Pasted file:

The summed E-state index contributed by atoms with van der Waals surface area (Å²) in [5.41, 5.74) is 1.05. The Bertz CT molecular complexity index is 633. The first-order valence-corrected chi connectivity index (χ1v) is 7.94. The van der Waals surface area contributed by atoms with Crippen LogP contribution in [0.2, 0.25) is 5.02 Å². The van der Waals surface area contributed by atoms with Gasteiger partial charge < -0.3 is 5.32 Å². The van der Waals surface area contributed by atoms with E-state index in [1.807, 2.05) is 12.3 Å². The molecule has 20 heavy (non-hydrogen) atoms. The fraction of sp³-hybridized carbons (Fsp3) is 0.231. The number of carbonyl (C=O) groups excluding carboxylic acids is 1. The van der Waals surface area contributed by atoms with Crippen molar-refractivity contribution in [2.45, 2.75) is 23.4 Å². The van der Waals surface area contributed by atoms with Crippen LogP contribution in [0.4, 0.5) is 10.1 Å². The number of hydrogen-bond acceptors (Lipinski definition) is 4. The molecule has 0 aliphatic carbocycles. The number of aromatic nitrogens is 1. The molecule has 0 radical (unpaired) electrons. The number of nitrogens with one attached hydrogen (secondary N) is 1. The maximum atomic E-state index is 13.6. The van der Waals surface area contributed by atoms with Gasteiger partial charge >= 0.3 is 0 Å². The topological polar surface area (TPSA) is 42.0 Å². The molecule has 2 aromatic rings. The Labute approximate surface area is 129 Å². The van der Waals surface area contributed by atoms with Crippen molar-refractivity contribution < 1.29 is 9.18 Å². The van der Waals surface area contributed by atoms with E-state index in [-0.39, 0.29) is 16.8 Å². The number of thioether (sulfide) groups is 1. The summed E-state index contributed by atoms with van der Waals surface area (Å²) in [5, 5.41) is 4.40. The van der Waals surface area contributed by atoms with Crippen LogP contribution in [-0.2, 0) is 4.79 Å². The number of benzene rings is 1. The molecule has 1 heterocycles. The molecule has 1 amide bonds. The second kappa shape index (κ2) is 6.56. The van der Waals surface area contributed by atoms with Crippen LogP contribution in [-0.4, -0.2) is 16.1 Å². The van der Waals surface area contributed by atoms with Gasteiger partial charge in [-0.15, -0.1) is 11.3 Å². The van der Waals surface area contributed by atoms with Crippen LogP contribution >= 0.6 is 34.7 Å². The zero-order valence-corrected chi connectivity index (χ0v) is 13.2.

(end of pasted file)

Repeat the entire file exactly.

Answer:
The summed E-state index contributed by atoms with van der Waals surface area (Å²) in [5.41, 5.74) is 1.05. The Bertz CT molecular complexity index is 633. The first-order valence-corrected chi connectivity index (χ1v) is 7.94. The van der Waals surface area contributed by atoms with Crippen LogP contribution in [0.2, 0.25) is 5.02 Å². The van der Waals surface area contributed by atoms with Gasteiger partial charge < -0.3 is 5.32 Å². The van der Waals surface area contributed by atoms with E-state index in [1.807, 2.05) is 12.3 Å². The molecule has 20 heavy (non-hydrogen) atoms. The fraction of sp³-hybridized carbons (Fsp3) is 0.231. The number of carbonyl (C=O) groups excluding carboxylic acids is 1. The van der Waals surface area contributed by atoms with Crippen molar-refractivity contribution in [2.45, 2.75) is 23.4 Å². The van der Waals surface area contributed by atoms with Crippen LogP contribution in [0.4, 0.5) is 10.1 Å². The number of hydrogen-bond acceptors (Lipinski definition) is 4. The molecule has 0 aliphatic carbocycles. The number of aromatic nitrogens is 1. The molecule has 0 radical (unpaired) electrons. The number of nitrogens with one attached hydrogen (secondary N) is 1. The maximum atomic E-state index is 13.6. The van der Waals surface area contributed by atoms with Gasteiger partial charge >= 0.3 is 0 Å². The topological polar surface area (TPSA) is 42.0 Å². The molecule has 2 aromatic rings. The Labute approximate surface area is 129 Å². The van der Waals surface area contributed by atoms with Crippen molar-refractivity contribution < 1.29 is 9.18 Å². The van der Waals surface area contributed by atoms with E-state index in [-0.39, 0.29) is 16.8 Å². The number of thioether (sulfide) groups is 1. The summed E-state index contributed by atoms with van der Waals surface area (Å²) in [5, 5.41) is 4.40. The van der Waals surface area contributed by atoms with Crippen LogP contribution in [-0.2, 0) is 4.79 Å². The number of benzene rings is 1. The molecule has 1 heterocycles. The molecule has 1 amide bonds. The second kappa shape index (κ2) is 6.56. The van der Waals surface area contributed by atoms with Crippen LogP contribution in [-0.4, -0.2) is 16.1 Å². The van der Waals surface area contributed by atoms with Gasteiger partial charge in [-0.15, -0.1) is 11.3 Å². The van der Waals surface area contributed by atoms with Crippen LogP contribution >= 0.6 is 34.7 Å². The zero-order valence-corrected chi connectivity index (χ0v) is 13.2.